In August of this year I attended the Brandify Client Summit. The two day conference covered digital marketing techniques and trends from the perspectives of a variety of speakers.
Presenters were from smart companies including Bing, Foursquare, Forrest and others. Topics covered include local search engine marketing, digital marketing, voice + search, the convergence of technology and marketing, and more. Here are some striking observations from one of the presentations.
On Reviews in Local Search Results Pages
An informative deck and panel presentation
Phil Rozek presented an informative deck on the Changing Face of Local Search, before being joined by Walgreens’ Kyle Eggleston, and Mindy Weinstein of Market MindShift. The trio was interviewed by Greg Sterling.
Online reviews matter. They provide consumers with valuable information about the products and/or services being offered by a business.
Today, online reviews are increasing prominent in Google’s local search results. With continued changes in the mobile search engine results pages (SERPs), they are even more prominent than before.
As a big-name brand, it can be easy to feel invincible, but small, local competitors can beat enterprise brands who are failing to optimize for the local experience.
One area in which big brands are severely deficient is review moderation. Listening to your customers and responding to reviews helps build brand awareness, resolve customer issues and increase engagement, but this is one aspect of local optimization that big brands fail to achieve.
Customers can be picky in their purchase decisions, because there are many different options from which they may choose.
With so many choices for consumers to choose from, there are also more decisions in the SERPs, and “more transactions take place offline after the initial search query before people even get to your site,” Rozek acknowledged.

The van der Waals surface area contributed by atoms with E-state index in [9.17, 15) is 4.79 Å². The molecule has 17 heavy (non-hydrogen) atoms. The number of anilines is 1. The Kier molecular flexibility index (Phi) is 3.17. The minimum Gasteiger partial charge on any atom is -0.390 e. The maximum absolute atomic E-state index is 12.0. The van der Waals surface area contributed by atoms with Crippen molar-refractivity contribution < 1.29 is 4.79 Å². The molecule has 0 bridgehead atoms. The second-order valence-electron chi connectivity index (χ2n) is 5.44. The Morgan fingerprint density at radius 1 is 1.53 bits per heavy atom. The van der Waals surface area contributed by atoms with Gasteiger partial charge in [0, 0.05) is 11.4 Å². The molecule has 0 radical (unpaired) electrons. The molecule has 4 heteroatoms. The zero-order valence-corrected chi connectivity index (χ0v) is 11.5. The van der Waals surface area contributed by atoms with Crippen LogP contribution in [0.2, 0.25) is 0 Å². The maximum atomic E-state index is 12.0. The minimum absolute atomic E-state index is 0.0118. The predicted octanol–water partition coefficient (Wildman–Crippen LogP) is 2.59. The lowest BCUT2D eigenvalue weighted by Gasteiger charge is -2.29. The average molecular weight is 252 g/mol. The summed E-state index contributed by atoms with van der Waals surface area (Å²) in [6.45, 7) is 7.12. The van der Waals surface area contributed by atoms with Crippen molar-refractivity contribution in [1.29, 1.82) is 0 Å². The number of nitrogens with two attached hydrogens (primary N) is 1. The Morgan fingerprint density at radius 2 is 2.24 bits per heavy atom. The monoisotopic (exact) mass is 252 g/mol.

Reviews are always prominent in the new 3-pack placements, even in the first position ad spot.
Despite the incredible weight given to reviews, big brands still have an advantage when it comes to ranking in the SERPs. Enterprise brands “have consistent media buzz, link juice [domain authority], an established customer base and brand recognition,” said Rozek.
Small brands have a better sense of the reward that comes from reviews, and this drives their motivation.
In order for enterprise brands to be impressive at the local level, they need to optimize for things their customers care about. This means prioritizing reviews.
Enterprise brands should still know who their biggest fans are and reach out to them to request a review as a personal favor, without incentives. This connection between brand and consumer is what makes consumers want to post positive feedback.
Make sure to ask your fans for reviews on the site where they are most likely to leave reviews. For example, do not ask someone who prefers Facebook reviews to review your brand on Yelp.
Try to get have your reviewers mention specific people at the location they are reviewing, so other customers get a feel for what a personal experience your brand offers.
Your fans will want to make your brand look good because their experience has been so positive.
Content is also important for local businesses, Weinstein reminds the audience. Brands need to make sure to publish unique, localized for each store location.
One of the most important things that enterprise brands can do to connect with consumers at the local level is to leverage internal data and ensure the consistency of location data.
Complete recaps and more from the conference can be found on the Brandify Blog. More from Phil Rozek, including an updated post on local pages can be found on the Local Visibility Blog.
Here are a few additional resources that weren’t covered at the summit, but that further add to the conversation around reviews, and local search results.